SEO, inbound and outbound content marketing for small business blogs

business blog marketing

Blog marketing is changing in favour of savvy small businesses

When you start blogging for your business, you might concentrate on SEO – search engine optimisation. And that probably means you’re going to work hard on figuring out what keywords you should use to increase the results from inbound marketing. Whatever that is. But you’ve also heard that outbound content marketing is the strategy to produce real results. What’s the truth?

Here, you’ll learn about SEO, inbound and outbound content marketing, and keywords. You’ll also learn how they mesh together, and a few outbound marketing tactics you can use to increase ROI.

First, what is search engine optimization, really?

At its most basic, SEO deals with two different elements of ranking well in search engines: the technical side of websites (coding, architecture, crawlability) and the on-page factors (keywords and content).

That first part, the technical elements, are a clue as to why SEO remains so important even in the age where content marketing is the golden goose.

A huge part of an SEO’s job is to ensure that your site is built in a way such that Google can access and crawl your content quickly and completely. The mechanics of making that happen are well defined – links (quality not quantity), sitemaps, indexing, URLs, site speed and security, mobile optimisation, etc.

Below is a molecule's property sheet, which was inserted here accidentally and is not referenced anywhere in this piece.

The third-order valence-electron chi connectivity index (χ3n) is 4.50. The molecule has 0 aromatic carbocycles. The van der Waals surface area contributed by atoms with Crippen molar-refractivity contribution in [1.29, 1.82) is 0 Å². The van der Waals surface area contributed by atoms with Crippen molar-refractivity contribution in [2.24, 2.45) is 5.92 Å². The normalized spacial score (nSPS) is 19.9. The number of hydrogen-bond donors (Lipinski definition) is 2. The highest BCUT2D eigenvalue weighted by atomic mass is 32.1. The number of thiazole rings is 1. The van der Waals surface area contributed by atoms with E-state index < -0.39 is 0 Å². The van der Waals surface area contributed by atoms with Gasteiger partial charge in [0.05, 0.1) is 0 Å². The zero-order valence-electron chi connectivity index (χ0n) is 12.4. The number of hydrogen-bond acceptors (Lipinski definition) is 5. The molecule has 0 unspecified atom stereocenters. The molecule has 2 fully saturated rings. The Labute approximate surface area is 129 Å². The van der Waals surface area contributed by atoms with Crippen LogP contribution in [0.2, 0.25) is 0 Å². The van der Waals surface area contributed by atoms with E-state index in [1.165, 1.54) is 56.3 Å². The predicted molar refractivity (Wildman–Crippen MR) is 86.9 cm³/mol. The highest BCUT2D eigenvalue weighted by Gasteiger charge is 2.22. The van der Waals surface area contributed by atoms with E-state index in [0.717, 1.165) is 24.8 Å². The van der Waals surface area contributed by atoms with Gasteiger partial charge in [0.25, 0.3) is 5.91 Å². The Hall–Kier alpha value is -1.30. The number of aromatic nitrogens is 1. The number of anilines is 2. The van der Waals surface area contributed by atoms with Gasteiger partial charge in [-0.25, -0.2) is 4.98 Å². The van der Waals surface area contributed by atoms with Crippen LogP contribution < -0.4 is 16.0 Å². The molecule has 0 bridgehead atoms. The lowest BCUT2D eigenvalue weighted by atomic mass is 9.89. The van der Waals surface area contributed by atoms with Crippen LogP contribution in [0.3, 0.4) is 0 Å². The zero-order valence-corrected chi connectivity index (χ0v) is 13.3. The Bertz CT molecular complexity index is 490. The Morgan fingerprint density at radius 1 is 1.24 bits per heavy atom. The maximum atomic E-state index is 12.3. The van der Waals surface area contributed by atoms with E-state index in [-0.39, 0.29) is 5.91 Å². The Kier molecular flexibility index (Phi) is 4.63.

But all this work is irrelevant without content. It needs to be created to be appealing. It needs to be placed on your website where it will be found. It needs to be linked to other relevant content on your website. It needs to be written to target search queries, user intent, and converted using engaging language – with blog post styles to keep small business customers coming back for more.

So, if I get my SEO right, I’ll attract millions of visitors?

Yes, and no. Your website is like a star in the universe. It’s competing with billions of other very similar stars for attention. The biggest and brightest stars are seen first. SEO will help you become brighter, but the competition is so fierce that SEO alone can’t grab the audience you desire. You need something more, and this is where content marketing plays its part.

You need good SEO just to get into the universe. You need to market your content for your star to be noticed. The link between both is great content: it’s the fuel that drives SEO and marketing results.

What is content marketing?

For many years, people believed that content marketing was simply a great way to build links, and that this improved SEO and increased your Google ranking. Not the case any longer.

Content marketing is a strategy designed to increase awareness of you, your services and products. It’s designed to get people to share your news, views, opinions, and advice.

The links that today’s savvy businesses build are not to other authority sites, but direct to target audiences, leads, prospects, customers, and clients.